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Acute portal hypertension without liver dysfunction enhances bacterial translocation to the lung


Based on current knowledge, patients with cirrhosis have a higher risk of infection and are more likely to die as a result of those infections. Also, increasing evidence has attributed the bacterial translocation (BT) phenomenon as the most possible etiology of sepsis and MODS. Thus, in this study we examined the isolated portal hypertension (PH) role, without liver dysfunction, in an experimental BT model at a very acute phase of PH, in order to evaluate whether the infection in cirrhotic patients might be related only to the increased portal blood pressure factor with its consequential intestinal venous congestion.


Adult female Wistar rats (200–250 g) were submitted to PH induction by partial portal ligature (decrease of 50% of portal flow) or PH-sham surgery, and 2 days later were subject to a BT experiment (5 ml Escherichia coli R-6 1010 CFU/ml/100 g body weight confined to the small intestine) or a BT-sham experiment (saline only) under general anesthesia. Following 2 hours of the BT process, samples of the mesenteric lymph node, liver, spleen and lung were collected for culture and the animals were sacrificed. Groups: G1 (PH-Sham + BT-Sham), G2 (PH + BT-sham), G3 (PH-Sham + BT with inoculum) and G4 (PH + BT with inoculum) (n = 8/group).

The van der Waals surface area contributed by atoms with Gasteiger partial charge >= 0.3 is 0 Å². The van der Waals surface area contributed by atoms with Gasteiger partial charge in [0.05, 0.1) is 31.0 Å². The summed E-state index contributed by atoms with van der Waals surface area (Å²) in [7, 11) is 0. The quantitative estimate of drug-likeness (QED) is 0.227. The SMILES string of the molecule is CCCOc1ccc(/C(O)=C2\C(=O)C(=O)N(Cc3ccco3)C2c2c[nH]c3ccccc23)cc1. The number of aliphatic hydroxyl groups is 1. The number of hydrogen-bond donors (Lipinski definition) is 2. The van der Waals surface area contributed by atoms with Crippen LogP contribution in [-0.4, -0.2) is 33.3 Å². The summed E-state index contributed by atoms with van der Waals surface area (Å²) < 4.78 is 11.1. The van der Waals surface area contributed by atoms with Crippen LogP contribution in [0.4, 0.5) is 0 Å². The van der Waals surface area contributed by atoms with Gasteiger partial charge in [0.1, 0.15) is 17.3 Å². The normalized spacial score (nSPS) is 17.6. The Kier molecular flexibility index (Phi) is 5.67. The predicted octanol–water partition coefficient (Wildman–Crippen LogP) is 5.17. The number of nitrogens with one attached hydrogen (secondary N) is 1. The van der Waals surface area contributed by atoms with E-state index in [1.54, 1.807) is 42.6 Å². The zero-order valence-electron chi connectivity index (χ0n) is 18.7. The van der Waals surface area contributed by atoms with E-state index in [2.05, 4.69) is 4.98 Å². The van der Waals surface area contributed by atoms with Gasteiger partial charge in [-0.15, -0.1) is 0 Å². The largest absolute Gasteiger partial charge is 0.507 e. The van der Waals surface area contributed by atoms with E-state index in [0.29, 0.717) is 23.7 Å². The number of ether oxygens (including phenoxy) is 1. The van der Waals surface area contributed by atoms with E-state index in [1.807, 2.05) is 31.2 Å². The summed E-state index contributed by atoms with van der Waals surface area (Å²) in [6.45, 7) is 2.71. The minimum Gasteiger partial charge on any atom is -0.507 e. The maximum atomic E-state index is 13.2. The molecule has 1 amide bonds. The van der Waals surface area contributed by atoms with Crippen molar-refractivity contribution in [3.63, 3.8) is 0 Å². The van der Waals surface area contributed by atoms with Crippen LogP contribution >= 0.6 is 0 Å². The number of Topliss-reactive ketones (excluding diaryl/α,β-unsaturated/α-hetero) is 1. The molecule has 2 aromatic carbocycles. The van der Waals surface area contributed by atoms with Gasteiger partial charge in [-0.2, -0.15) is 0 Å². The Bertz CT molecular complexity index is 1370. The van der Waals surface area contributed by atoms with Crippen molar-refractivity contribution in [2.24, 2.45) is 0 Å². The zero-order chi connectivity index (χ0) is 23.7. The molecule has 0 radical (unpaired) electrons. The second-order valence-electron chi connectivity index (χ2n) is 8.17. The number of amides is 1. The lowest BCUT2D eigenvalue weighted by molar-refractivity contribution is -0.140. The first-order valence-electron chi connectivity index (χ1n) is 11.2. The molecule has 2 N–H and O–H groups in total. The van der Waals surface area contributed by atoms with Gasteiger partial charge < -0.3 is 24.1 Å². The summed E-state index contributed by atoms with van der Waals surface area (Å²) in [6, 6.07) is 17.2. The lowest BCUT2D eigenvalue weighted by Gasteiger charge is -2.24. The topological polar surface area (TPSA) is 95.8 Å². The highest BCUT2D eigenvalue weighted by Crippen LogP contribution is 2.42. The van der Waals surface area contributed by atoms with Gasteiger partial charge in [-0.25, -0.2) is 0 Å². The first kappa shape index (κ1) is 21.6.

All cultures of G1 were negative; however, when PH factor was added (G2), the native Gram-negative intestinal bacteria translocated significantly to extraintestinal sites with exception of the lung: MLN (5/8, 62.5% positive); liver (2/8, 25% positive); spleen (1/8,12.5% positive) and lung (0/8, 0%). In the conventional BT experiment, all samples were 100% positive with exception of the lung (3/8, 37% positive). Again, when PH factor was added (G4), even the lung was 100% positive, showing that PH factor is a significant factor related to BT even for native microflora. Also, the increased BT index to the lung might be related to the portal blood shunt to the systemic circulation by bypassing the bacterial clearance role of the liver and reaching directly the lung microcirculation, even at the early phase of PH. This fact can be related to the high incidence of pulmonary insufficiency in cirrhotic patients.


PH factor increases native flora BT and promotes a higher index of BT to the lung when intestinal bacterial overgrowth factor is present in the rat model of BT.

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Toma, R., Silva, R., Liberatore, A. et al. Acute portal hypertension without liver dysfunction enhances bacterial translocation to the lung. Crit Care 9 (Suppl 2), P59 (2005).

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  • Portal Hypertension
  • Cirrhotic Patient
  • Mesenteric Lymph Node
  • Bacterial Translocation
  • Portal Blood